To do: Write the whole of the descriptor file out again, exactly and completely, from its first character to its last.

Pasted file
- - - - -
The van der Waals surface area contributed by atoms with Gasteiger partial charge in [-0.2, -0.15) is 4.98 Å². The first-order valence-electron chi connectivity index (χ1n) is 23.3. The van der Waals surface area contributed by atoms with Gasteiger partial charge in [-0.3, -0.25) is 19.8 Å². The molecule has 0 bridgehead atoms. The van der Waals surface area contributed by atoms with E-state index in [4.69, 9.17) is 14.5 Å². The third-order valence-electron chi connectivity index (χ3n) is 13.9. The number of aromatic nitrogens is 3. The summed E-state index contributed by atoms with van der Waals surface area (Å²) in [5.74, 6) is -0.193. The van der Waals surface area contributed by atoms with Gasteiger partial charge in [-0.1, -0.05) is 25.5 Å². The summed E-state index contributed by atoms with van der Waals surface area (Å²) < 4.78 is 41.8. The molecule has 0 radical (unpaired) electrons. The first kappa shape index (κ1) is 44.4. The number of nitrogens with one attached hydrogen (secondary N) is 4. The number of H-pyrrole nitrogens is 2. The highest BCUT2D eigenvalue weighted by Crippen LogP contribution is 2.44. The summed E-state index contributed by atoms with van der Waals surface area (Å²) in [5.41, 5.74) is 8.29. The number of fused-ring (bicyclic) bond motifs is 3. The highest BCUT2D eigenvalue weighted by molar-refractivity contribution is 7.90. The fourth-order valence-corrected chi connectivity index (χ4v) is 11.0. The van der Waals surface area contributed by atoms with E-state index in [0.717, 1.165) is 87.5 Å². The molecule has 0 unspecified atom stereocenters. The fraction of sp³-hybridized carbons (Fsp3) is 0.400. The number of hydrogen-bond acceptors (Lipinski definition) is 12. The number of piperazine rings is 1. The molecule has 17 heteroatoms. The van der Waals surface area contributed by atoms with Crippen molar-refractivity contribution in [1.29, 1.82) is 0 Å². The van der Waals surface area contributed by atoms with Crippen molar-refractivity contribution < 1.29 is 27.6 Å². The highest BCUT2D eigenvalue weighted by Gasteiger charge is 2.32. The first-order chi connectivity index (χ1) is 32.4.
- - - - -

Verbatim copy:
The van der Waals surface area contributed by atoms with Gasteiger partial charge in [-0.2, -0.15) is 4.98 Å². The first-order valence-electron chi connectivity index (χ1n) is 23.3. The van der Waals surface area contributed by atoms with Gasteiger partial charge in [-0.3, -0.25) is 19.8 Å². The molecule has 0 bridgehead atoms. The van der Waals surface area contributed by atoms with E-state index in [4.69, 9.17) is 14.5 Å². The third-order valence-electron chi connectivity index (χ3n) is 13.9. The number of aromatic nitrogens is 3. The summed E-state index contributed by atoms with van der Waals surface area (Å²) in [5.74, 6) is -0.193. The van der Waals surface area contributed by atoms with Gasteiger partial charge in [-0.1, -0.05) is 25.5 Å². The summed E-state index contributed by atoms with van der Waals surface area (Å²) < 4.78 is 41.8. The molecule has 0 radical (unpaired) electrons. The first kappa shape index (κ1) is 44.4. The number of nitrogens with one attached hydrogen (secondary N) is 4. The number of H-pyrrole nitrogens is 2. The highest BCUT2D eigenvalue weighted by Crippen LogP contribution is 2.44. The summed E-state index contributed by atoms with van der Waals surface area (Å²) in [5.41, 5.74) is 8.29. The number of fused-ring (bicyclic) bond motifs is 3. The highest BCUT2D eigenvalue weighted by molar-refractivity contribution is 7.90. The fourth-order valence-corrected chi connectivity index (χ4v) is 11.0. The van der Waals surface area contributed by atoms with E-state index in [0.717, 1.165) is 87.5 Å². The molecule has 0 unspecified atom stereocenters. The fraction of sp³-hybridized carbons (Fsp3) is 0.400. The number of hydrogen-bond acceptors (Lipinski definition) is 12. The number of piperazine rings is 1. The molecule has 17 heteroatoms. The van der Waals surface area contributed by atoms with Crippen molar-refractivity contribution in [1.29, 1.82) is 0 Å². The van der Waals surface area contributed by atoms with Crippen molar-refractivity contribution < 1.29 is 27.6 Å². The highest BCUT2D eigenvalue weighted by Gasteiger charge is 2.32. The first-order chi connectivity index (χ1) is 32.4.